NSSF raises rates to 7%
Posted Tuesday, September 28 2010 at 00:00
Some 450,000 contributors to the National Social Security Fund can grin after the institution yesterday announced a higher interest payment on members’ savings than for the previous year. The NSSF chairman, Mr Vincent Ssekkono (right), said in a statement that they will pay a 7 per cent interest, contrasting with the 3 per cent paid out the year before, due to “improved financial performance”.
This, however, is slightly below the annual inflation rate that closed at 9.4 per cent. “The Minister of Finance, Hon. Syda Bbumba, has in accordance with the National Social Security Fund Act, and after consulting with the NSSF Board, declared an annual interest rate of 7 per cent to be paid to contributing members for the financial year 2009/2010,” read the statement.
Under the law, the minimum interest that the Fund can pay to members is 2.5 per cent. The returns for 2008/9 financial year had a close brush with that threshold, flagging danger signs to contributors as the pension institution reeled from one investment and cash scandal to another.
Yesterday, chairman Ssekkono offered some relief to wary members, announcing “we intend to pay more in future as the earnings from the Fund’s investments improve”. Labour activists seized on the pronouncements to demand that NSSF management, which meets with workers’ representatives today, double the interest pay to 14 per cent next year.
Mr Usher Owere, the chairman-general of National Organisation of Trade Unions, which brings together some 1.2 million private sector formal employees, said “I thank the new NSSF team because they took over when the Fund had a lot of problems.” “That they have increased the interest rate from 3 to 7 per cent within a year is impressive. But they should give 14 per cent in 2010/11 financial year.”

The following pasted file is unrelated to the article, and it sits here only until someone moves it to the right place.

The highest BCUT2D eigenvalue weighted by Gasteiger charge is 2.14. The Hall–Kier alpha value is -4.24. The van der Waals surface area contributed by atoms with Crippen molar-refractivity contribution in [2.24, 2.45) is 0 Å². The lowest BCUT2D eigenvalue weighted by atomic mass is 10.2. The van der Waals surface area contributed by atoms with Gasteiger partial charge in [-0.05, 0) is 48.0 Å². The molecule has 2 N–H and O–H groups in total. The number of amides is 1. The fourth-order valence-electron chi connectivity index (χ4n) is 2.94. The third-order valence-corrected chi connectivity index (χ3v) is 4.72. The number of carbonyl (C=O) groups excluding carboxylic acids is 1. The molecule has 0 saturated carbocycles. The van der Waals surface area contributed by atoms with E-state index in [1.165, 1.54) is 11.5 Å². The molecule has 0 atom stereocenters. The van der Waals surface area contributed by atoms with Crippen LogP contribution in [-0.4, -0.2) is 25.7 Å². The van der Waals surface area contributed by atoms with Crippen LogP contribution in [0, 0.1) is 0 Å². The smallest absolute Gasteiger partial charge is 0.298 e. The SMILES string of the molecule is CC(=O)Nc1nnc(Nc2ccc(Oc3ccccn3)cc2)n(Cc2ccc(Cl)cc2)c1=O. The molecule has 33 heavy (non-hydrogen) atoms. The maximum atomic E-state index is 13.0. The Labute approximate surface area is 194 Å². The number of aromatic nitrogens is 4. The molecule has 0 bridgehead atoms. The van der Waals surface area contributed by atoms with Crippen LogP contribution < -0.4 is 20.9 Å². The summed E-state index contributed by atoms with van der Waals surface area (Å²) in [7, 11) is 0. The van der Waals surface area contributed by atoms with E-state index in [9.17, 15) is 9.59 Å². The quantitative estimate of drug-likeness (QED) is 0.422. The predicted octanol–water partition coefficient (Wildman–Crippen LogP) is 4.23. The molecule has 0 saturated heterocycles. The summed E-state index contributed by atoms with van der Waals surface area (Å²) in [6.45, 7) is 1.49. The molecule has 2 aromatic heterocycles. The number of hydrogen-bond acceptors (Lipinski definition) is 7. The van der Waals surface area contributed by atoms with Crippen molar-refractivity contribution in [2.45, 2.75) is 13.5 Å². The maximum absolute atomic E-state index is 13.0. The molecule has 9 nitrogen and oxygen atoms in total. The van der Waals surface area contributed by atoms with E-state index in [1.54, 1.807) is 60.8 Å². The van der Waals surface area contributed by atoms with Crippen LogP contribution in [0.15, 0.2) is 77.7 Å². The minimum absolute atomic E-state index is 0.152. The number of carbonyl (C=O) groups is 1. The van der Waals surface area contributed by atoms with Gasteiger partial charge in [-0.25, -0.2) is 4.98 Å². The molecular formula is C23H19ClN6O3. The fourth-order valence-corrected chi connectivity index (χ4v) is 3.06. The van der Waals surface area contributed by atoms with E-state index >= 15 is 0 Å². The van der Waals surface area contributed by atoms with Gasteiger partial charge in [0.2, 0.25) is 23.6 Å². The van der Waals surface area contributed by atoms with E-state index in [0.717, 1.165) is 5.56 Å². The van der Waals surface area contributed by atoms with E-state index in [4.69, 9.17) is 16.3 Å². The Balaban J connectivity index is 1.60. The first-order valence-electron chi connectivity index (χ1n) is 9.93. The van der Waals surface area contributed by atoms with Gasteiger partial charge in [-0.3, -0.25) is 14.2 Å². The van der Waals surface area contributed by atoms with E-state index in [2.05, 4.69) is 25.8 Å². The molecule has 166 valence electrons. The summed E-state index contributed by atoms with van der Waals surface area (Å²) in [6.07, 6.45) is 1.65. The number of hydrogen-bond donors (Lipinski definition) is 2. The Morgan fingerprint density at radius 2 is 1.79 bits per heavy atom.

While inaugurating Mr Ssekkono’s board in April last year, Ms Bbumba directed it to cut perennial losses at the Shs1.6 trillion-worth institution and spruce up its image haunted by unending tales of “corruption scandals”.
At the time, the team of then MD David Chandi Jamwa, now facing prosecution for alleged financial impropriety while in charge of NSSF, along with the Edward Gamwa-led board had joined the growing list of former executives exiting in disgrace. Mr Jamwa’s successor, Mr Richard Byarugaba, said yesterday the Fund performed better this year as a result of windfall from equity investments and profitable financial instrument deals.
The year before Mr Byarugaba joined, NSSF made huge losses as the value of Kenyan telecom giant Safaricom shares, in which the Fund invested heavily, tumbled on the bourse. This year was a different story and perhaps a juicier one for newcomer Byarugaba as the Fund reaped good cash from that venture. “The equities have done better this year than in the previous year,” he said in a telephone interview. “But we have also made money by investing in Bonds, Treasury Bills and Term (fixed) bank deposits.” Parliament established NSSF in 1985 to provide social security services to private sector employees.